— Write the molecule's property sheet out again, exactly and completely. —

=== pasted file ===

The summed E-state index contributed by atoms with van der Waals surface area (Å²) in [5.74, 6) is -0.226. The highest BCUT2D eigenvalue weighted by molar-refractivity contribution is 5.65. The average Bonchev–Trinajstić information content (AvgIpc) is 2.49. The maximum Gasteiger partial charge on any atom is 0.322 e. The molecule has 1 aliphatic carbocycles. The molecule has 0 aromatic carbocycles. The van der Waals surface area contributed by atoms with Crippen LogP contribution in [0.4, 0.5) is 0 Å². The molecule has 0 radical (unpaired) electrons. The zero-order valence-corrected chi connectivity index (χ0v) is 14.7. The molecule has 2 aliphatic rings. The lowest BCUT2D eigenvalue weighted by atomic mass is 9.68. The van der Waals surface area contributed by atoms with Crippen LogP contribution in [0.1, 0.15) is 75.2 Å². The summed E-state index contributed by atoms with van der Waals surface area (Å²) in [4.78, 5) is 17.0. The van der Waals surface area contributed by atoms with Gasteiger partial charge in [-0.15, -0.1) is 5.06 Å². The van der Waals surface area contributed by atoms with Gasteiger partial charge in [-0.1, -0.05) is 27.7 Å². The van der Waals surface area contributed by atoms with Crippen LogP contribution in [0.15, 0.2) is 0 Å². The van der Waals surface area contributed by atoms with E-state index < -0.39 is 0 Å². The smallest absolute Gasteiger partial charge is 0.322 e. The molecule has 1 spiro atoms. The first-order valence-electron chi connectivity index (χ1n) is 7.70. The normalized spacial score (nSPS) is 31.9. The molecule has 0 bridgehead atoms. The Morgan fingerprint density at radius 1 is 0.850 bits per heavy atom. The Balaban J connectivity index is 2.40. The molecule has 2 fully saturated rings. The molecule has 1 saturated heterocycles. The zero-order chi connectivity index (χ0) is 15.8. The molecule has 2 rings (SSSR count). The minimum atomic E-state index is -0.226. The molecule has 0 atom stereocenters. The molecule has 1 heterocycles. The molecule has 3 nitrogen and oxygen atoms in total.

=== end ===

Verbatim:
The summed E-state index contributed by atoms with van der Waals surface area (Å²) in [5.74, 6) is -0.226. The highest BCUT2D eigenvalue weighted by molar-refractivity contribution is 5.65. The average Bonchev–Trinajstić information content (AvgIpc) is 2.49. The maximum Gasteiger partial charge on any atom is 0.322 e. The molecule has 1 aliphatic carbocycles. The molecule has 0 aromatic carbocycles. The van der Waals surface area contributed by atoms with Crippen LogP contribution in [0.4, 0.5) is 0 Å². The molecule has 0 radical (unpaired) electrons. The zero-order valence-corrected chi connectivity index (χ0v) is 14.7. The molecule has 2 aliphatic rings. The lowest BCUT2D eigenvalue weighted by atomic mass is 9.68. The van der Waals surface area contributed by atoms with Crippen LogP contribution in [0.1, 0.15) is 75.2 Å². The summed E-state index contributed by atoms with van der Waals surface area (Å²) in [4.78, 5) is 17.0. The van der Waals surface area contributed by atoms with Gasteiger partial charge in [-0.15, -0.1) is 5.06 Å². The van der Waals surface area contributed by atoms with Gasteiger partial charge in [-0.1, -0.05) is 27.7 Å². The van der Waals surface area contributed by atoms with Crippen LogP contribution in [0.15, 0.2) is 0 Å². The van der Waals surface area contributed by atoms with E-state index < -0.39 is 0 Å². The smallest absolute Gasteiger partial charge is 0.322 e. The molecule has 1 spiro atoms. The first-order valence-electron chi connectivity index (χ1n) is 7.70. The normalized spacial score (nSPS) is 31.9. The molecule has 0 bridgehead atoms. The Morgan fingerprint density at radius 1 is 0.850 bits per heavy atom. The Balaban J connectivity index is 2.40. The molecule has 2 fully saturated rings. The molecule has 1 saturated heterocycles. The zero-order chi connectivity index (χ0) is 15.8. The molecule has 2 rings (SSSR count). The minimum atomic E-state index is -0.226. The molecule has 0 atom stereocenters. The molecule has 1 heterocycles. The molecule has 3 nitrogen and oxygen atoms in total.